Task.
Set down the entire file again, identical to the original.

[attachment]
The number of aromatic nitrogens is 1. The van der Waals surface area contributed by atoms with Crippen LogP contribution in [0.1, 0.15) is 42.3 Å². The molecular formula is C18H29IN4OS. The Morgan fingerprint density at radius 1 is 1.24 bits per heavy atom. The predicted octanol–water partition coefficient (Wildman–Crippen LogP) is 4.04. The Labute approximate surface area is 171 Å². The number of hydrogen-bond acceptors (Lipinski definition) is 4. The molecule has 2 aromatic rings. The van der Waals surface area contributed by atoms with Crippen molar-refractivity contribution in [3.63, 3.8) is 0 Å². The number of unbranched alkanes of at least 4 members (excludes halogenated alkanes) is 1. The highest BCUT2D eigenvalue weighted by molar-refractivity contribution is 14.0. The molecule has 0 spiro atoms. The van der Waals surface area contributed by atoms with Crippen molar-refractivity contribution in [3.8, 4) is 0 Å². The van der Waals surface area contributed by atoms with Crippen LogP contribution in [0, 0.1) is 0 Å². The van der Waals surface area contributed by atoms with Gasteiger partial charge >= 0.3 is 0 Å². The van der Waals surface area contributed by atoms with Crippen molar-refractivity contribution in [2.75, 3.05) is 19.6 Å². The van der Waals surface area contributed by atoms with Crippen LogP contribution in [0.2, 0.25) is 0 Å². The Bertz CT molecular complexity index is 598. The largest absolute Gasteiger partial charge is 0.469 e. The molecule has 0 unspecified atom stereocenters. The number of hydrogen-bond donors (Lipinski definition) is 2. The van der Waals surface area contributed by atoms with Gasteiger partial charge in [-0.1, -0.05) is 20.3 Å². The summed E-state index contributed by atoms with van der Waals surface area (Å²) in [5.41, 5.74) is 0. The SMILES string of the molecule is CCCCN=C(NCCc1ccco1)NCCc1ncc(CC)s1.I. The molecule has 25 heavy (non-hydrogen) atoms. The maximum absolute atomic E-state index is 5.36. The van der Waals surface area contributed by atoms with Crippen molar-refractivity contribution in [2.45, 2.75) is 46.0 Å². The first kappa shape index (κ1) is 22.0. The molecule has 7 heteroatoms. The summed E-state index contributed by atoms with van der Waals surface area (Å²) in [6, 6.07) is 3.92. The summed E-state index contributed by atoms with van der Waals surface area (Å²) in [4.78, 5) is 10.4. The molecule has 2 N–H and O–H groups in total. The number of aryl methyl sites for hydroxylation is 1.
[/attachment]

The number of aromatic nitrogens is 1. The van der Waals surface area contributed by atoms with Crippen LogP contribution in [0.1, 0.15) is 42.3 Å². The molecular formula is C18H29IN4OS. The Morgan fingerprint density at radius 1 is 1.24 bits per heavy atom. The predicted octanol–water partition coefficient (Wildman–Crippen LogP) is 4.04. The Labute approximate surface area is 171 Å². The number of hydrogen-bond acceptors (Lipinski definition) is 4. The molecule has 2 aromatic rings. The van der Waals surface area contributed by atoms with Crippen molar-refractivity contribution in [3.63, 3.8) is 0 Å². The number of unbranched alkanes of at least 4 members (excludes halogenated alkanes) is 1. The highest BCUT2D eigenvalue weighted by molar-refractivity contribution is 14.0. The molecule has 0 spiro atoms. The van der Waals surface area contributed by atoms with Crippen molar-refractivity contribution in [3.8, 4) is 0 Å². The van der Waals surface area contributed by atoms with Crippen LogP contribution in [0, 0.1) is 0 Å². The van der Waals surface area contributed by atoms with Gasteiger partial charge >= 0.3 is 0 Å². The van der Waals surface area contributed by atoms with Crippen molar-refractivity contribution in [2.75, 3.05) is 19.6 Å². The van der Waals surface area contributed by atoms with Crippen LogP contribution in [0.2, 0.25) is 0 Å². The Bertz CT molecular complexity index is 598. The largest absolute Gasteiger partial charge is 0.469 e. The molecule has 0 unspecified atom stereocenters. The number of hydrogen-bond donors (Lipinski definition) is 2. The van der Waals surface area contributed by atoms with Gasteiger partial charge in [-0.1, -0.05) is 20.3 Å². The summed E-state index contributed by atoms with van der Waals surface area (Å²) in [5.41, 5.74) is 0. The SMILES string of the molecule is CCCCN=C(NCCc1ccco1)NCCc1ncc(CC)s1.I. The molecule has 25 heavy (non-hydrogen) atoms. The maximum absolute atomic E-state index is 5.36. The van der Waals surface area contributed by atoms with Crippen molar-refractivity contribution in [2.45, 2.75) is 46.0 Å². The first kappa shape index (κ1) is 22.0. The molecule has 7 heteroatoms. The summed E-state index contributed by atoms with van der Waals surface area (Å²) in [6, 6.07) is 3.92. The summed E-state index contributed by atoms with van der Waals surface area (Å²) in [4.78, 5) is 10.4. The molecule has 2 N–H and O–H groups in total. The number of aryl methyl sites for hydroxylation is 1.